22

The Lord of the Rings Wikia notes the following about Mordor following Sauron's defeat:

After the ultimate defeat of Sauron, Mordor became mostly empty again as the orcs inside it fled or were killed. Crippled by thousands of years of abuse and neglect, but capable of sustaining life, the land of Mordor was given to the defeated foes of Gondor as a consolation, as well as to the freed slaves of Nurn who were formerly forced to farm there to feed the armies of Mordor.

[MORDOR - LOTR WIKIA]

Besides the Nurn, who else received ownership of Mordor following the War of the Ring? As well, was Mordor ever decontaminated, or was it just too poisonous and toxic after thousands of years of evil to ever be recultivated?

I'm looking for a canon answer, meaning the actual novels or any of J.R.R. Tolkien's supplemental books, papers, or letters.

26

The canon source is, I believe, taken from a preliminary draft of The Steward and The King chapter of RotK.

A notable visitor to Minas Tirith among the many embassies that came to the King is found in A:

... and the slaves of Mordor he set free and gave them all the lands about Lake Nurnen for their own. ...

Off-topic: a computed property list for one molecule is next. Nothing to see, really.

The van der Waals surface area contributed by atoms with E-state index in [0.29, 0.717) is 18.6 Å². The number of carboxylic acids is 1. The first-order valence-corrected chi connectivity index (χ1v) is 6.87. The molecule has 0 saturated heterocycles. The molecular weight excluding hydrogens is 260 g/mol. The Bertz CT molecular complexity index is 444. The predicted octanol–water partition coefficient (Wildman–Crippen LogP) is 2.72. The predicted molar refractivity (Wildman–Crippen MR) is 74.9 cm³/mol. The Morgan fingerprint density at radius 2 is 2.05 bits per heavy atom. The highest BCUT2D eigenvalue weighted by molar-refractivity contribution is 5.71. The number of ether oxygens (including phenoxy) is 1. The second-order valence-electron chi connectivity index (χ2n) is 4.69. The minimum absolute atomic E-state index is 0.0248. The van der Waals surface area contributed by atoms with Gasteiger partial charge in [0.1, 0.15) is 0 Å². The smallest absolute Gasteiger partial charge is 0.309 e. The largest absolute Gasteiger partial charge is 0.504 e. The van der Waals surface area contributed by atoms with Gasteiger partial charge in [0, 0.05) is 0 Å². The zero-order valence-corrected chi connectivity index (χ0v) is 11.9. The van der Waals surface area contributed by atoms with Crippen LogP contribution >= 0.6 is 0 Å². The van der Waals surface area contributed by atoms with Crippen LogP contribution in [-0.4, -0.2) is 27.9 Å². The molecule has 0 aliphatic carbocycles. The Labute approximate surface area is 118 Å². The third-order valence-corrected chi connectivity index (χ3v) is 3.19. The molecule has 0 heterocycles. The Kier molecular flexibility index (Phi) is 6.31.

This was not rejected on the manuscript, but it is not present in B.

A is the preliminary draft, whereas B is the fair copy. The extract from Morgoth's Ring, Vol 9 of the History of Middle-Earth.

I cannot find any other canon references for what happened to Mordor after Sauron's overthrow, as to who else was granted ownership or what state Mordor was in other than the areas surrounding Mount Doom, which would have been devastated by its eruption.

  • I concur. I've searched through every piece of canon I know of, and there are no references to the fate of Mordor after the War of the Ring. All of the wikis agree that it was given to the defeated foes of Gondor, but I can find no back up for that. Will keep looking, though. – Gabe Willard May 20 '12 at 5:08
  • 2
    @GabeWillard Updated with what I assume to be the reference. Very tenuous link (based on an extract of a very preliminary draft) to be quoted in a wiki as definitively canon. – dlanod May 20 '12 at 5:13
  • 3
    This statement (about the slaves of Mordor) is actually present in my copy of RotK itself, and is also attested in Hammond & Scull's "Reader's Companion". – user8719 Dec 8 '13 at 14:45
  • 1
    As I recall ROTK mentions that Faramir was made "Prince of Ithilien", but no one could live close to Minas Morgul which was still haunted and cursed. So Gondor annexed and resettled most of the lands between Anduin and the mountains bordering Mordor. – Royal Canadian Bandit Jan 17 '14 at 12:10

Your Answer

By clicking “Post Your Answer”, you agree to our terms of service, privacy policy and cookie policy

Not the answer you're looking for? Browse other questions tagged or ask your own question.